Much more than a rant about judges, blindboy purges himself of past misdeeds and offers the ASP judging panel some good advice. Real advice! Read on...
It was sometime around 1980 that I swore on whatever it was, now forgotten, but seemed sacred at the time, never to have anything further to do with surfing competitions featuring any other than personal friends. And, in particular, I would under no circumstances take any interest in the subject of judging such events. It was a subject that had never brought me happiness. The only time I actually judged a serious event I was accosted outside the official tent by a wild eyed, apparently ex-friend who accused me of various perversions and atrocities, including placing his brother last in his heat. But it wasn't judging per se that caused me grief so much as the opinions I expressed about it.
Once, under the persuasive influence of those with even less sense than me, I actually entered an event I should have known not to. I wasn't too disconsolate about coming last in my heat, I knew it had been a less than distinguished performance, until an important media entity of the day on walking past remarked "That'll teach you to be a smart arse." But it didn't and I continued, as the chance arose, to make sarcastic remarks about the competency and objectivity of the judging panels.
Despite evidence to the contrary I still claim it was not an obsession but neither was it some sort of quest to make the world of surfing competitions even more perfect than their press releases claimed them to be. In the end it was probably motivated by not much more than a desire to raise an index digit at that smug and self satisfied minority whose main interest in surfing was increasingly to extract as much personal profit from it as possible while hiding behind a charade of charitable benevolence to those, all too often literally, poor bastards doing the surfing.
But time moves on and having forgotten the exact nature of the oath I swore at midnight on those deserted crossroads and having long ago exhausted whatever advantages the servants of satan promised me in exchange for said vow, I now feel free to offer an opinion again. I would like to suggest that my motives are of a purity rivalling the gold holdings of our corporate captains, but you probably wouldn't believe me, so I won't bother.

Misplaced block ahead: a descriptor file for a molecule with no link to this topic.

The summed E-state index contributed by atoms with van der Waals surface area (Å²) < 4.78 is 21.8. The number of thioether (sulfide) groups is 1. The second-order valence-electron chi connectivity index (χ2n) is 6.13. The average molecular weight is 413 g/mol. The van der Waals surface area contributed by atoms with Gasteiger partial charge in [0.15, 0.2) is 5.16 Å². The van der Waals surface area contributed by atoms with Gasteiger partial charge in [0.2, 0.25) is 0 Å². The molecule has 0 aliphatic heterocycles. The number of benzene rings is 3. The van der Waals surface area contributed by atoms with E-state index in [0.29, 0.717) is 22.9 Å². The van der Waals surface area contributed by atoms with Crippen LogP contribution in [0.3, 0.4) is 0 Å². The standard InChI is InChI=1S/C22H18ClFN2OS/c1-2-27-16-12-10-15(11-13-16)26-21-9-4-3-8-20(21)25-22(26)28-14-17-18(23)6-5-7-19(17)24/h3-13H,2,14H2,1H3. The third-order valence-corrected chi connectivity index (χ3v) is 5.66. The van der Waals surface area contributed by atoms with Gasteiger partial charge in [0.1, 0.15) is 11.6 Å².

In truth things are better. I am fairly sure they don't let Claw judge at Bells anymore, and while I can't be sure about the investment status of the current panels nor their employment histories or those of their spouses and children, I am a believer in the benefit of the doubt and " by their works ye shall know them" so I am happy to concede objectivity in that sense. If some of the judges are biased by corporate or national loyalties, they seem to be balancing each other out.
Then there are the numerous technical improvements such as moving from 5 man heats with 120 possible result permutations to man on man heats with only 3. The hiring and training of a professional body has also clearly improved things. So by historical standards there is not much to complain about but I think I am on to something. I like it because it reflects the same kind of hubris that has always simultaneously fascinated and repelled me about pro surfing.
It's the scale! 1-100 or 0.1 - 10.0, if you must. There's a sort of message in that alone. I mean if you are going to judge on a 100 point scale why not just use those numbers? Well, for a start I think jumping up and down and declaring a wave "a perfect 100" might arouse some skepticism. More significantly it might, just through the way it is expressed, cause more people to wonder just what is the difference between a 99 point ride and a 100 point ride. 9.9 and 10 are so much more user friendly, so much less obtrusive.
Taking this further, an analysis of the scoring waves in the Quarters, Semis and Final of the Drug Aware Pro suggests that the 100 point scale is too wide. If the scale was appropriate the judges' scores should fall within a narrow spread but this was not the case. There were only two waves with a spread of less than 0.5 and many were significantly higher even exceeding 1.0 in some cases. Removing the high and low scores improved things but there were still many waves with a spread of 0.5 or more and some still up towards 1.0.
But then there is another factor which is even more telling. If the scale is valid, then the spread of judging values ending in the digits 0 - 9 should be relatively even. That is, there should be roughly the same number of scores ending in .2 as in .5 or .7. On the heats I looked at this was clearly not the case. There were far more scores on .0 and .5 than on any of the others. The obvious conclusion from this is that the judges are frequently reverting to a de facto 20 point scale.
The significance of this analysis is that it very strongly suggests that the results of close heats are influenced by random factors beyond the official criteria. In particular it would suggest that two different panels would be quite likely to come to opposite conclusions about the results of such heats. This should not come as a great surprise to anyone but it is not a happy situation. It could be argued that the problem is intrinsic to the sport and there is a fair amount of truth in that but the problem could be significantly reduced. Using a 20 point scale with a third or fourth wave tie breaker would give more reliable results and introduce a bit more pressure on the competitors and excitement for the spectators.// blindboy